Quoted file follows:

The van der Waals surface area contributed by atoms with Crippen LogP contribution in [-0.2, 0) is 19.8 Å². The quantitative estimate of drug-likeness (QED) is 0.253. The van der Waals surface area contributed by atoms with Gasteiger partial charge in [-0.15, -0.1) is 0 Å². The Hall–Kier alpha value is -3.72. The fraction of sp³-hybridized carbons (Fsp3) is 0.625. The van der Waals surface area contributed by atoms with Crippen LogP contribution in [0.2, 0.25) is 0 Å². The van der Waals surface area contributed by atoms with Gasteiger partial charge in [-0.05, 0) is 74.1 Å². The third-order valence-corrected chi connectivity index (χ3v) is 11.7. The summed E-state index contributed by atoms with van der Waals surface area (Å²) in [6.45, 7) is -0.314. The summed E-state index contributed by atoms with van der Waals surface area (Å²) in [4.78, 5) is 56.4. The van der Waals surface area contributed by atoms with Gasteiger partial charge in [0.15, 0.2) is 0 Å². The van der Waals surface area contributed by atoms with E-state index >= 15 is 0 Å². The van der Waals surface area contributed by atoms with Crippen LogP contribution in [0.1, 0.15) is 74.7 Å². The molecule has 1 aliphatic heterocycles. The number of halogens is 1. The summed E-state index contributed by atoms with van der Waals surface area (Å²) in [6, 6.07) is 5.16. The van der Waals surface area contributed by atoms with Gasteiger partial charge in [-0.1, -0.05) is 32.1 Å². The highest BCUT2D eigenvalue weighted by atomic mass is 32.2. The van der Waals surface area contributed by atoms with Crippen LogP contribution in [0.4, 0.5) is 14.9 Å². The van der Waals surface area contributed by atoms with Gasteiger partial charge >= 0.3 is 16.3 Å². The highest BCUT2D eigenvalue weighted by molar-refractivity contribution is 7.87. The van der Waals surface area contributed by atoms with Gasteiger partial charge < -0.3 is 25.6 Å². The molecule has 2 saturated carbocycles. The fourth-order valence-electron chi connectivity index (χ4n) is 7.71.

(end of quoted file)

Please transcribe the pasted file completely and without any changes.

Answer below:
The van der Waals surface area contributed by atoms with Crippen LogP contribution in [-0.2, 0) is 19.8 Å². The quantitative estimate of drug-likeness (QED) is 0.253. The van der Waals surface area contributed by atoms with Gasteiger partial charge in [-0.15, -0.1) is 0 Å². The Hall–Kier alpha value is -3.72. The fraction of sp³-hybridized carbons (Fsp3) is 0.625. The van der Waals surface area contributed by atoms with Crippen LogP contribution in [0.2, 0.25) is 0 Å². The van der Waals surface area contributed by atoms with Gasteiger partial charge in [-0.05, 0) is 74.1 Å². The third-order valence-corrected chi connectivity index (χ3v) is 11.7. The summed E-state index contributed by atoms with van der Waals surface area (Å²) in [6.45, 7) is -0.314. The summed E-state index contributed by atoms with van der Waals surface area (Å²) in [4.78, 5) is 56.4. The van der Waals surface area contributed by atoms with Gasteiger partial charge in [0.15, 0.2) is 0 Å². The van der Waals surface area contributed by atoms with E-state index >= 15 is 0 Å². The van der Waals surface area contributed by atoms with Crippen LogP contribution in [0.1, 0.15) is 74.7 Å². The molecule has 1 aliphatic heterocycles. The number of halogens is 1. The summed E-state index contributed by atoms with van der Waals surface area (Å²) in [6, 6.07) is 5.16. The van der Waals surface area contributed by atoms with Gasteiger partial charge in [-0.1, -0.05) is 32.1 Å². The highest BCUT2D eigenvalue weighted by atomic mass is 32.2. The van der Waals surface area contributed by atoms with Crippen LogP contribution in [0.4, 0.5) is 14.9 Å². The van der Waals surface area contributed by atoms with Gasteiger partial charge >= 0.3 is 16.3 Å². The highest BCUT2D eigenvalue weighted by molar-refractivity contribution is 7.87. The van der Waals surface area contributed by atoms with Gasteiger partial charge < -0.3 is 25.6 Å². The molecule has 2 saturated carbocycles. The fourth-order valence-electron chi connectivity index (χ4n) is 7.71.